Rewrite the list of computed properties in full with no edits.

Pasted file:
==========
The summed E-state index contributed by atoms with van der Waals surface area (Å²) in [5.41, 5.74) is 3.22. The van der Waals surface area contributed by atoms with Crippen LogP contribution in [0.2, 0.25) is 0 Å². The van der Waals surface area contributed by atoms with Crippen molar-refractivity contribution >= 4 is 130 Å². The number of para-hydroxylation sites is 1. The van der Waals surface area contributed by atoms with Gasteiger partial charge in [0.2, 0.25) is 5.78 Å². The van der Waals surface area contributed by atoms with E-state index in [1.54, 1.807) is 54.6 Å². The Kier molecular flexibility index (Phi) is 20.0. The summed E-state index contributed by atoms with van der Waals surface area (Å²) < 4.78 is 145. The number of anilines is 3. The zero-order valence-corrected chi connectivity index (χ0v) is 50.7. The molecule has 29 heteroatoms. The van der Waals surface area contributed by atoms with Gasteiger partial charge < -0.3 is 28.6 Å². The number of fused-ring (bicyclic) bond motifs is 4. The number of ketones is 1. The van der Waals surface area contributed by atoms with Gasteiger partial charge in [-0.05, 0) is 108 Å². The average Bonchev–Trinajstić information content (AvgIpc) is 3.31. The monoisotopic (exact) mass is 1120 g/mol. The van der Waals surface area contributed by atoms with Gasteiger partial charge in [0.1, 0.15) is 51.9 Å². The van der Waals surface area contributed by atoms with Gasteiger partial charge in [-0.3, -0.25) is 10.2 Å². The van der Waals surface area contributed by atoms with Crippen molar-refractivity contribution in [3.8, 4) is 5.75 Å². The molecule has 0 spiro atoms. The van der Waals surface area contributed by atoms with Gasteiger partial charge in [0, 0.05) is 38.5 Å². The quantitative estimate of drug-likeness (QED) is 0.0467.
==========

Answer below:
The summed E-state index contributed by atoms with van der Waals surface area (Å²) in [5.41, 5.74) is 3.22. The van der Waals surface area contributed by atoms with Crippen LogP contribution in [0.2, 0.25) is 0 Å². The van der Waals surface area contributed by atoms with Crippen molar-refractivity contribution >= 4 is 130 Å². The number of para-hydroxylation sites is 1. The van der Waals surface area contributed by atoms with Gasteiger partial charge in [0.2, 0.25) is 5.78 Å². The van der Waals surface area contributed by atoms with E-state index in [1.54, 1.807) is 54.6 Å². The Kier molecular flexibility index (Phi) is 20.0. The summed E-state index contributed by atoms with van der Waals surface area (Å²) < 4.78 is 145. The number of anilines is 3. The zero-order valence-corrected chi connectivity index (χ0v) is 50.7. The molecule has 29 heteroatoms. The van der Waals surface area contributed by atoms with Gasteiger partial charge < -0.3 is 28.6 Å². The number of fused-ring (bicyclic) bond motifs is 4. The number of ketones is 1. The van der Waals surface area contributed by atoms with Gasteiger partial charge in [-0.05, 0) is 108 Å². The average Bonchev–Trinajstić information content (AvgIpc) is 3.31. The monoisotopic (exact) mass is 1120 g/mol. The van der Waals surface area contributed by atoms with Gasteiger partial charge in [0.1, 0.15) is 51.9 Å². The van der Waals surface area contributed by atoms with Gasteiger partial charge in [-0.3, -0.25) is 10.2 Å². The van der Waals surface area contributed by atoms with Crippen molar-refractivity contribution in [3.8, 4) is 5.75 Å². The molecule has 0 spiro atoms. The van der Waals surface area contributed by atoms with Gasteiger partial charge in [0, 0.05) is 38.5 Å². The quantitative estimate of drug-likeness (QED) is 0.0467.